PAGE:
Rita Dragonette has been writing all her life. From early stories modeled on the historic and suspense novels she inhaled as a young adult, to more mature efforts that began to chronicle the ravages of her generation as she majored in fiction at Northern Illinois University, her vocation was set.

Her writing gave her entrée into a major career in public relations at global agencies and her own firm, followed by a unique practice helping executives with personal branding. After nearly 30 years telling the stories of others, she has now returned to her original creative path.

Her debut novel, The Fourteenth of September, is based upon her personal experiences on campus during the pivotal time frame between the first Vietnam Draft Lottery and Kent State. It was written largely at residences granted by the Ragdale Foundation over the past decade.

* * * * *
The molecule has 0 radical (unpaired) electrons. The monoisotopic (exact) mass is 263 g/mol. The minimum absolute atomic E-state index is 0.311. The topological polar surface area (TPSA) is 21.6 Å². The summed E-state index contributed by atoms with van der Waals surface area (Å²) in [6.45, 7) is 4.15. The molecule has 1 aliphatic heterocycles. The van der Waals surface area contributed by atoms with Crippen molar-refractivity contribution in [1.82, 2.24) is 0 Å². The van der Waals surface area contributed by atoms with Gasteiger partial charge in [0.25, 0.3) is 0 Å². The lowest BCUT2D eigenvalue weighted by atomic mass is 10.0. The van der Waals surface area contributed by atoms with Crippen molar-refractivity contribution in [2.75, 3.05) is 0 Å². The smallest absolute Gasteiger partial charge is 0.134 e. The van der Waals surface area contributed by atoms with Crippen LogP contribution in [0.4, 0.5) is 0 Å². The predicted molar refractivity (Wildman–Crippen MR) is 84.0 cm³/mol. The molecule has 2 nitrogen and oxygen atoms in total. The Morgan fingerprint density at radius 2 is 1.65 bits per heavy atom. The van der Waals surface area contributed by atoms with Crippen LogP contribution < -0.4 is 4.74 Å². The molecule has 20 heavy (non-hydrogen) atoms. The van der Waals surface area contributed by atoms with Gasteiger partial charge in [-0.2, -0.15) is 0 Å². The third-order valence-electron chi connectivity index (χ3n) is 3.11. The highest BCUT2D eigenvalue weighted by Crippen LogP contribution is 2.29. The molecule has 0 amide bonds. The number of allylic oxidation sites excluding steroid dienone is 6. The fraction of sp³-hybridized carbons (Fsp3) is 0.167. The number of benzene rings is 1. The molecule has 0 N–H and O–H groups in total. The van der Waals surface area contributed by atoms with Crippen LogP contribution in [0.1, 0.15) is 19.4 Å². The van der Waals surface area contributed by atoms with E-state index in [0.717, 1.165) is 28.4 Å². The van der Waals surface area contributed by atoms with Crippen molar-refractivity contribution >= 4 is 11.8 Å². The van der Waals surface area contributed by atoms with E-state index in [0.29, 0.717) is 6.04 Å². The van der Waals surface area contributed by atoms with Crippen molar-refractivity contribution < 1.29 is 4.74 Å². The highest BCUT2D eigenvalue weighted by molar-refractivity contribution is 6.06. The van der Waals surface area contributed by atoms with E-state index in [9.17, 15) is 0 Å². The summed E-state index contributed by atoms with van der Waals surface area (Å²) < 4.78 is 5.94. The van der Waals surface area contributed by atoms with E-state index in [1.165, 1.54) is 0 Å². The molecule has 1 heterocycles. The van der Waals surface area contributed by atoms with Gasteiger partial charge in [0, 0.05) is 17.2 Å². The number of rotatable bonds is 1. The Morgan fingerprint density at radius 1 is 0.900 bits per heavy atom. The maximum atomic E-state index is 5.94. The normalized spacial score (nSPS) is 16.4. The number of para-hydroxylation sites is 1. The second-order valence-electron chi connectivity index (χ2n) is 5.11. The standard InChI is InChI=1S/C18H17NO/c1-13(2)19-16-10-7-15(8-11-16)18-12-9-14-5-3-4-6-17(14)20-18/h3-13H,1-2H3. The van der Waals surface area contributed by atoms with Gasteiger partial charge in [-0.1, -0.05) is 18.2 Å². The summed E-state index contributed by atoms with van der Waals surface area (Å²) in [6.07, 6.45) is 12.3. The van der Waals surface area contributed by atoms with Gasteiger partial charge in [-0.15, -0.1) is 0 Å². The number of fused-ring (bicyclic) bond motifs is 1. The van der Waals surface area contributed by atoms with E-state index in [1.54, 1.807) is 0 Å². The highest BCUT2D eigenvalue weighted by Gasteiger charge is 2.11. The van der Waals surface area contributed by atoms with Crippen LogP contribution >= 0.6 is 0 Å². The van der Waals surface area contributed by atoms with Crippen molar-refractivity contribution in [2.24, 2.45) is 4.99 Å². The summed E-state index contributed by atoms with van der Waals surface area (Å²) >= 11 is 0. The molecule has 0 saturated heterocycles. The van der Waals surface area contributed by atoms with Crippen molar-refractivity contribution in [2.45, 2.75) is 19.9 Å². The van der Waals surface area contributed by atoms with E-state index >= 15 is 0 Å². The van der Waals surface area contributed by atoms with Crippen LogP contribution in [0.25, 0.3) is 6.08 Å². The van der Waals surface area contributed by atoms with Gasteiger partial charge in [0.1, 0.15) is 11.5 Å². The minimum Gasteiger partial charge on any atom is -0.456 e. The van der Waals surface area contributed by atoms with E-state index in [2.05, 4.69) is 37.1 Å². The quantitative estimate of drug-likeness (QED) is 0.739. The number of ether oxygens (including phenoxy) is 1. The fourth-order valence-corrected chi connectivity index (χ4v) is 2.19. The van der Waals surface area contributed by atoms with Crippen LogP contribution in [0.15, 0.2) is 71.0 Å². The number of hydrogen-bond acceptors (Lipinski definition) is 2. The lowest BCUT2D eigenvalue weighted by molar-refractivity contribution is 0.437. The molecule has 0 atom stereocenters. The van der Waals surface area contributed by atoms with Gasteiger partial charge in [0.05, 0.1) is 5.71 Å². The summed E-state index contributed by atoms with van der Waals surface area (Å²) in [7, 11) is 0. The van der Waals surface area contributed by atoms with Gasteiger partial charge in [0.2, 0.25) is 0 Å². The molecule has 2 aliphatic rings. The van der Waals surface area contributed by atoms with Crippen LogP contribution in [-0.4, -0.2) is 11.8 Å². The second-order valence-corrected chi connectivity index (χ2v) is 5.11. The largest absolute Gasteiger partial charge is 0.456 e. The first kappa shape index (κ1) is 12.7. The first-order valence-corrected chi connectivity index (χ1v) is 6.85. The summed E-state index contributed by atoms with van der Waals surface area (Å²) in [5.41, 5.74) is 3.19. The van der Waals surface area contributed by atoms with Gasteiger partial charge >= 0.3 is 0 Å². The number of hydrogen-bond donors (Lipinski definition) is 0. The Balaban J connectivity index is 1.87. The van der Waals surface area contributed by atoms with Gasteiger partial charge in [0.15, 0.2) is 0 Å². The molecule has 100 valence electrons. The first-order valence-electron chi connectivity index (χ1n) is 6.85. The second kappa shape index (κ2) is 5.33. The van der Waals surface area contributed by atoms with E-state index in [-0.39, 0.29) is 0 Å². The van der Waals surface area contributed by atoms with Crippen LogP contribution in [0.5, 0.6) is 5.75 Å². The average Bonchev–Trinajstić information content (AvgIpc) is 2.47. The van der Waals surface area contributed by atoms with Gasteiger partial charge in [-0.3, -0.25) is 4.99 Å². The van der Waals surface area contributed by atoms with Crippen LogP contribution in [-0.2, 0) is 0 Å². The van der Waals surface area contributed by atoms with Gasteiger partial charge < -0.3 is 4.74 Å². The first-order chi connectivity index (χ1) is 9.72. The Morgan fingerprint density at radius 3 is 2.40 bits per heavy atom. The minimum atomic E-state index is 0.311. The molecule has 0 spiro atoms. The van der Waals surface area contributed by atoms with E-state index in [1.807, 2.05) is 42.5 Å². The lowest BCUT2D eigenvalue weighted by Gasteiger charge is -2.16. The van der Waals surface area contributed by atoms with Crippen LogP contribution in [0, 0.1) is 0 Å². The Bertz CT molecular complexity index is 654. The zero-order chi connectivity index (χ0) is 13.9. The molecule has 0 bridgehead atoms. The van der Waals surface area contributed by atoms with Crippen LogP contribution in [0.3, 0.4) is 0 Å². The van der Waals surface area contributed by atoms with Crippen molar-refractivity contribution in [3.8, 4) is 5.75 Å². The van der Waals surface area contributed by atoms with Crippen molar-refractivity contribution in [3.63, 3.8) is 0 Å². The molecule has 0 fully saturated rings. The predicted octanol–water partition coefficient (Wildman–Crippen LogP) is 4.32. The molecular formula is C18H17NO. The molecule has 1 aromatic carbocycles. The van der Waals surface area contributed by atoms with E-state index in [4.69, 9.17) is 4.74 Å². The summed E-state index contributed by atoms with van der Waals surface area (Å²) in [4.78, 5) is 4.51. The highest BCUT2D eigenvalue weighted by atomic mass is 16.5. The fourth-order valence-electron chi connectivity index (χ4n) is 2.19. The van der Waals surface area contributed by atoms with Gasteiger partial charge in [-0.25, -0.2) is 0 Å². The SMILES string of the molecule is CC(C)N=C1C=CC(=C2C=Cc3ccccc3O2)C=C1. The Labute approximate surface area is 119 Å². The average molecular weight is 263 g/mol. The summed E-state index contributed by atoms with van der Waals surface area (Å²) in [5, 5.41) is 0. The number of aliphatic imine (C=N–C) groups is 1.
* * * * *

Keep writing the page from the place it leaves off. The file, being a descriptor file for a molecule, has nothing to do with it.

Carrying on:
She is currently at work on two additional writing projects: a second novel, the World War II-set Master Race, also based upon her keen interest in the impact of war on and through women, and Violating the Prime Directive, a memoir in essays.

She also hosts regular literary salons to showcase the new books of authors to avid readers.

For more about why she writes, see here.


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“Rita Dragonette’s novel, The Fourteenth of September, reveals what I have known for a long while—that she is a writer of great talent and integrity who infuses this debut work with an energy and vision that lifts it far beyond the ordinary coming of age story. This is an important book, not to be missed.”

–– Gary D. Wilson, author of Getting Right and Sing, Ronnie Blue


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